White made a late-blooming feature-film debut as a senator in Advise & Consent (1962) for director Otto Preminger. Her next film was 1998's Hard Rain. She played herself in the 1998 Eddie Murphy comedy Holy Man, had a delicious comedic part in Lake Placid (1999), and also appeared in the films The Story of Us (1999), Bringing Down the House (2003), The Third Wish (2005), Love N' Dancing (2009), The Proposal (2009), You Again (2010), and provided a voice for 2012's The Lorax.
But it was television that always provided the perfect canvas for White's sparkle. In 1973, her classic character Sue Ann Nivens, the nymphomaniacal host of a cooking spot called The Happy Homemaker, was added to Mary Tyler Moore, proving so popular she became a series regular. With her death, all of the main cast members of the show have now died, including White, Ed Asner, Gavin MacLeod and Cloris Leachman in 2021 alone.
White won two Emmys for her work on Mary Tyler Moore, and was spun off into a series entitled The Betty White Show (1978).
White won a Daytime Emmy for hosting the short-lived game show Just Men! and took a recurring role on Mama's Family (1983-1984), recreating her bitchy character Ellen Harper Jackson from various appearances on The Carol Burnett Show.
In her sixties, White achieved her greatest success as ditzy Rose Nylund, the St. Olaf transplant living with Blanche Devereaux (Rue McClanahan), Dorothy Zbornak (Bea Arthur) and Sophia Petrillo (Estelle Getty) on The Golden Girls (1985-1992), a ratings juggernaut and pop-cultural reset that redefined how TV treated mature women, pushed boundaries regarding sexuality and other issues, and became a multi-generational hit that is widely viewed 36 years after its debut.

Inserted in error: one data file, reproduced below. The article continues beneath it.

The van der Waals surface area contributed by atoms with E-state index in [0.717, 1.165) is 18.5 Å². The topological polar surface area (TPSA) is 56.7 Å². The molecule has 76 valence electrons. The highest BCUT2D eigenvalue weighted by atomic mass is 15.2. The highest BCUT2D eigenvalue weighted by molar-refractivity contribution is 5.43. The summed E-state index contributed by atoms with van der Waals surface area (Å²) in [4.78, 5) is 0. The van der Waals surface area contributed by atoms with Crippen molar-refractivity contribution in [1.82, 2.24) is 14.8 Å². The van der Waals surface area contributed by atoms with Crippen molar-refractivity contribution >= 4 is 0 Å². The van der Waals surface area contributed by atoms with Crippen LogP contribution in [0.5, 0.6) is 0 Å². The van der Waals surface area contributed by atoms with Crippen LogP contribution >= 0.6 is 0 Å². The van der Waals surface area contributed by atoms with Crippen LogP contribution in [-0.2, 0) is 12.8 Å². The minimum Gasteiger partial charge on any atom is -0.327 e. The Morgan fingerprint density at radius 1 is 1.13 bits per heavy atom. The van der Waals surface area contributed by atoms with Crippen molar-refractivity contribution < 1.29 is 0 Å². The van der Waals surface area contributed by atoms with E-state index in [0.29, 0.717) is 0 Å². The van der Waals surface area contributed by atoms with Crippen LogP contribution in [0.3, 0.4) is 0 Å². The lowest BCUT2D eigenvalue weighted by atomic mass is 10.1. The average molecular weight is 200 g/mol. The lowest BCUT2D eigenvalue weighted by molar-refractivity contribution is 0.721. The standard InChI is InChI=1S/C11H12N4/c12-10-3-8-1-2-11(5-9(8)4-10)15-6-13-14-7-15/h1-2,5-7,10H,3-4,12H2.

She won another Emmy for playing Rose, a character she continued on The Golden Palace (1992-1993).
White remained busy on TV, including appearances on The John Larroquette Show (1996), for which she won an Emmy playing herself; The Practice (2004); two voice spots on The Simpsons (2000 & 2007); Boston Legal (2005-2008); and The Bold & the Beautiful (2006-2009).
Her career heated up again thanks to late-night TV bookings that showcased her humor. Her work in a popular Snickers commercial seemed to help rebrand her as a delightfully dirty ol' lady, leading to one of her only major film roles, in the smash hit The Proposal with Ryan Reynolds and Sandra Bullock.
By then, White had as many young fans as old fans, leading to a campaign for her to host Saturday Night Live, which she did at age 88 in 2010, snagging an Emmy as Outstanding Guest Actress in a Comedy Series.
Arm-twisting brought her back to a new sitcom called Hot in Cleveland in 2010. The series ran for five years, with White on 124 episodes opposite Valerie Bertinelli, Jane Leeves and Wendie Malick.
After that series ended, White made fewer and fewer appearances. Her final series work was on Bones (2015 & 2017) and Fireside Chat with Esther (2015-2018). She was the nominal host of Betty White's Off Their Rockers (2012-2017), and she closed her performing career voicing Bitey White in Toy Story 4 in 2019.
White — the only woman ever to have received an Emmy nomination in all performing comedic categories — was the recipient of five Primetime Emmys, two Daytime Emmys (one for Life Achievement), and a 1952 Los Angeles Emmy. Among countless other honors, White was a SAG Life Achievement Award recipient.
Thank you for being a friend, Ms. White.